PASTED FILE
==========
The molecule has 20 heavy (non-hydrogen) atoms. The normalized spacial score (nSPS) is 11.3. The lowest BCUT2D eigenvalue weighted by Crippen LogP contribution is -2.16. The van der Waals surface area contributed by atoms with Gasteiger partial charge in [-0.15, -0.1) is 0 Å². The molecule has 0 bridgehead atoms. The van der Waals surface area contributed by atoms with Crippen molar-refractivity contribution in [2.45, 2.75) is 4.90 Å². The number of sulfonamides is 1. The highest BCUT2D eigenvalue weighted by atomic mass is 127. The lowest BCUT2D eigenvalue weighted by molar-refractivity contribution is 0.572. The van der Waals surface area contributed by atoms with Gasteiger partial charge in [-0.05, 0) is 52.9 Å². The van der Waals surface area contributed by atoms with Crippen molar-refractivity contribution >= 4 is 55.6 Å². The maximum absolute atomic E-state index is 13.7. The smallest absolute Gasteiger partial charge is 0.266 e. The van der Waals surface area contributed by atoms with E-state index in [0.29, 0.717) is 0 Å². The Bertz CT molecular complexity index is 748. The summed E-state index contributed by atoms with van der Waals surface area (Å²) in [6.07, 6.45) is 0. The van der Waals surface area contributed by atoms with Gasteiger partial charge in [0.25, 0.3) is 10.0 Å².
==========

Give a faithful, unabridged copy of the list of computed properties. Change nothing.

The molecule has 20 heavy (non-hydrogen) atoms. The normalized spacial score (nSPS) is 11.3. The lowest BCUT2D eigenvalue weighted by Crippen LogP contribution is -2.16. The van der Waals surface area contributed by atoms with Gasteiger partial charge in [-0.15, -0.1) is 0 Å². The molecule has 0 bridgehead atoms. The van der Waals surface area contributed by atoms with Crippen molar-refractivity contribution in [2.45, 2.75) is 4.90 Å². The number of sulfonamides is 1. The highest BCUT2D eigenvalue weighted by atomic mass is 127. The lowest BCUT2D eigenvalue weighted by molar-refractivity contribution is 0.572. The van der Waals surface area contributed by atoms with Gasteiger partial charge in [-0.05, 0) is 52.9 Å². The van der Waals surface area contributed by atoms with Crippen molar-refractivity contribution >= 4 is 55.6 Å². The maximum absolute atomic E-state index is 13.7. The smallest absolute Gasteiger partial charge is 0.266 e. The van der Waals surface area contributed by atoms with E-state index in [0.29, 0.717) is 0 Å². The Bertz CT molecular complexity index is 748. The summed E-state index contributed by atoms with van der Waals surface area (Å²) in [6.07, 6.45) is 0. The van der Waals surface area contributed by atoms with Gasteiger partial charge in [0.25, 0.3) is 10.0 Å².